BEVERLY, Mass. — Opportunities… Learn-by-doing… Prepared… Employable… To outsiders, the previously mentioned list of words might seem like clichés or marketing buzzwords. However, at Endicott College, those four words represent a linear path to success. Just ask 2016 field hockey graduates Morgan Bresnahan (South Burlington, Vt.) and Kristen O'Brien (New Boston, N.H.).
By the way, we did, so here are their answers below.
ECGULLS: Is what you are doing today exactly as you imagined you would be doing as a first job out of college?
BRESNAHAN: No. But I mean that in the best way possible. I went into college freshman year as an international studies major with every intention of going to law school after Endicott, but I graduated with a Bachelor's of Science in Biology and Biotechnology and I can truthfully say that was the best decision I ever made.
My experiential learning is the reason I am where I am today. Had I not been given the opportunity for my first internship I would have continued along the path for law school and inevitably would have realized that being a lawyer was not what I want to do for the rest of my life. My other two internships and my research independent study with Dr. Bram Lutton shaped me for my career. They prepared me, they challenged me, and they gave me a direction for what I want to continue to work toward as my career grows.
There are those buzzwords again - prepared, challenged, direction (yes, those last two are additions to the list if you're paying attention). Although, maybe you are starting to predict the pattern here. Let's continue with O'Brien's answer to the first question.
O'BRIEN: It is exactly what I imagined I would be doing. I was fortunate enough to get a job at Boston Medical Center the summer before my senior year as a CNA. This helped me to secure my senior internship in the Medical ICU as well as my full-time position in the Intermediate Care Unit after college! As a nursing major at Endicott, it is pretty straightforward, when you graduate you will be a registered nurse (RN) so it is just a matter of figuring out what specialty you want to practice in.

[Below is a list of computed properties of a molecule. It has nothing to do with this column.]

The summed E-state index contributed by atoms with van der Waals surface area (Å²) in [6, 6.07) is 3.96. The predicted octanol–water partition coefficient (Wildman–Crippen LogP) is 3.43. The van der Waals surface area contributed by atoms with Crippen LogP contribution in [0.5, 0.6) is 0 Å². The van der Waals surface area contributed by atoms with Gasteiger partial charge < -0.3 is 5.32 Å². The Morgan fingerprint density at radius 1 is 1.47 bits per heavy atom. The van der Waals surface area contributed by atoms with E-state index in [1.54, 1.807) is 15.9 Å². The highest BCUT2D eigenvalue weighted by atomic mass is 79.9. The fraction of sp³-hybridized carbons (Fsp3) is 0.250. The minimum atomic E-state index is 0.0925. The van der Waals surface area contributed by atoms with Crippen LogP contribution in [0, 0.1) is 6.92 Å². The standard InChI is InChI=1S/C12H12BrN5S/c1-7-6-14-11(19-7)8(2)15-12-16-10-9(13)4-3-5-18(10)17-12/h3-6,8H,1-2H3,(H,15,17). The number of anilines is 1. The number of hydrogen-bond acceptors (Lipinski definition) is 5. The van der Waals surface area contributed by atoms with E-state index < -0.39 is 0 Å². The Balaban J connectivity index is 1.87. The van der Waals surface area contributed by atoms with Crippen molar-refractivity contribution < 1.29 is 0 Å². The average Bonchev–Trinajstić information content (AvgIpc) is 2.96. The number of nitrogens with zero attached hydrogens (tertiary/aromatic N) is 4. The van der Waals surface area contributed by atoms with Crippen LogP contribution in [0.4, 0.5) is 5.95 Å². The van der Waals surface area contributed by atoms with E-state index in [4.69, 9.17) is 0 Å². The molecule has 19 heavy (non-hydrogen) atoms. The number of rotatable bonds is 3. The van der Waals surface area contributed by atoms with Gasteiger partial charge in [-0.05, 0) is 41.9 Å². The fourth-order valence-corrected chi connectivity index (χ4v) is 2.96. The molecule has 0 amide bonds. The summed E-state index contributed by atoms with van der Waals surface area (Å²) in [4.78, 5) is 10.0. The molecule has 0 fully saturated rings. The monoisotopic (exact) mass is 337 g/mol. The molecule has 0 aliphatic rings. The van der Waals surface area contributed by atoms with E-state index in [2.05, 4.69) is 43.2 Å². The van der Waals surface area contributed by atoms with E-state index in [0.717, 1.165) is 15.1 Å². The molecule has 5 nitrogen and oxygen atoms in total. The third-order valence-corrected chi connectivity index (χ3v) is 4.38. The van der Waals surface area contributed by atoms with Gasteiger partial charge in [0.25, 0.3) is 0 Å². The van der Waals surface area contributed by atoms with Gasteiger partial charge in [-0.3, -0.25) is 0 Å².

ECGULLS: Can you describe how you navigated through your undergraduate experience to get to where you are today? Who helped guide you through your undergraduate career and ultimately into the working world?
BRESNAHAN: There are two people that I give huge credit for helping me navigate my undergraduate career and the transition into working in the real world.
As mentioned previously, I started off freshman year as an international studies major. My first internship showed me that I had no interest in becoming a lawyer as I had previously planned out for my life. I missed science and math; those two subjects have always provided a challenge to me that I love to navigate. It took a year of not having that constant challenge in my life to realize that that was where I was always meant to be. When I came back to Endicott after that winter intercession (January 2013), I emailed my intro bio professor, Dr. Bram Lutton about changing my major to biotechnology. He immediately took me under his wing as an advisee. I attribute much of my success during my college career and even currently in my real life career to Dr. Lutton. As a sophomore, he took me on in his research lab; from there, I completed a research independent study every semester with his guidance until graduation in 2016. There's no way to measure the value of that experience or the skills and knowledge I gained. Along with the hands-on tactical work, I was given the opportunity to present my work at multiple research symposiums in the North Shore from 2013-2016. This helped me to develop my presentation delivery skills and interpersonal skills. Eventually, this work became the topic of my senior thesis and earned me a nomination into the Sigma Xi Research Honor Society (2016).